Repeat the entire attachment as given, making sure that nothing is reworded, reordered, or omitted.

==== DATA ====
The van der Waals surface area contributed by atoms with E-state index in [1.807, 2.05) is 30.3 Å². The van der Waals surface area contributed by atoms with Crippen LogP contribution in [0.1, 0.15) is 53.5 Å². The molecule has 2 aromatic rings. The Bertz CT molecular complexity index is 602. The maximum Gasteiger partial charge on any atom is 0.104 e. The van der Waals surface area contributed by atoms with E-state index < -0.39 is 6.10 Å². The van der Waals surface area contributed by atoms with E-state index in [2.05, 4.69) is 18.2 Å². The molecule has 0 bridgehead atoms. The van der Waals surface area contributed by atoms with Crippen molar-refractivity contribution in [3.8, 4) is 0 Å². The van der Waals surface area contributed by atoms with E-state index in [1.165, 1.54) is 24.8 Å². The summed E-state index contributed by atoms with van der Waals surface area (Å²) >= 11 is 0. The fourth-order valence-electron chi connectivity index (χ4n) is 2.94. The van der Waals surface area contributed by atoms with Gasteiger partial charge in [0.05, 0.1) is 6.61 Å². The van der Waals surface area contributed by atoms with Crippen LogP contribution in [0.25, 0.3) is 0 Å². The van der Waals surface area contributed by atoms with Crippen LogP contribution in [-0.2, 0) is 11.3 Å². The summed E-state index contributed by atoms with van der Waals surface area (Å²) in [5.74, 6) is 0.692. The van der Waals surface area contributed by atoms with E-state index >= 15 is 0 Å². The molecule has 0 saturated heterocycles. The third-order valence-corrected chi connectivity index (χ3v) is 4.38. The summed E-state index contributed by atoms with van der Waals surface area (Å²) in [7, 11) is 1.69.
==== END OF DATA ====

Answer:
The van der Waals surface area contributed by atoms with E-state index in [1.807, 2.05) is 30.3 Å². The van der Waals surface area contributed by atoms with Crippen LogP contribution in [0.1, 0.15) is 53.5 Å². The molecule has 2 aromatic rings. The Bertz CT molecular complexity index is 602. The maximum Gasteiger partial charge on any atom is 0.104 e. The van der Waals surface area contributed by atoms with E-state index < -0.39 is 6.10 Å². The van der Waals surface area contributed by atoms with E-state index in [2.05, 4.69) is 18.2 Å². The molecule has 0 bridgehead atoms. The van der Waals surface area contributed by atoms with Crippen molar-refractivity contribution in [3.8, 4) is 0 Å². The van der Waals surface area contributed by atoms with E-state index in [1.165, 1.54) is 24.8 Å². The summed E-state index contributed by atoms with van der Waals surface area (Å²) >= 11 is 0. The fourth-order valence-electron chi connectivity index (χ4n) is 2.94. The van der Waals surface area contributed by atoms with Gasteiger partial charge in [0.05, 0.1) is 6.61 Å². The van der Waals surface area contributed by atoms with Crippen LogP contribution in [0.25, 0.3) is 0 Å². The van der Waals surface area contributed by atoms with Crippen LogP contribution in [-0.2, 0) is 11.3 Å². The summed E-state index contributed by atoms with van der Waals surface area (Å²) in [5.74, 6) is 0.692. The van der Waals surface area contributed by atoms with E-state index >= 15 is 0 Å². The molecule has 0 saturated heterocycles. The third-order valence-corrected chi connectivity index (χ3v) is 4.38. The summed E-state index contributed by atoms with van der Waals surface area (Å²) in [7, 11) is 1.69.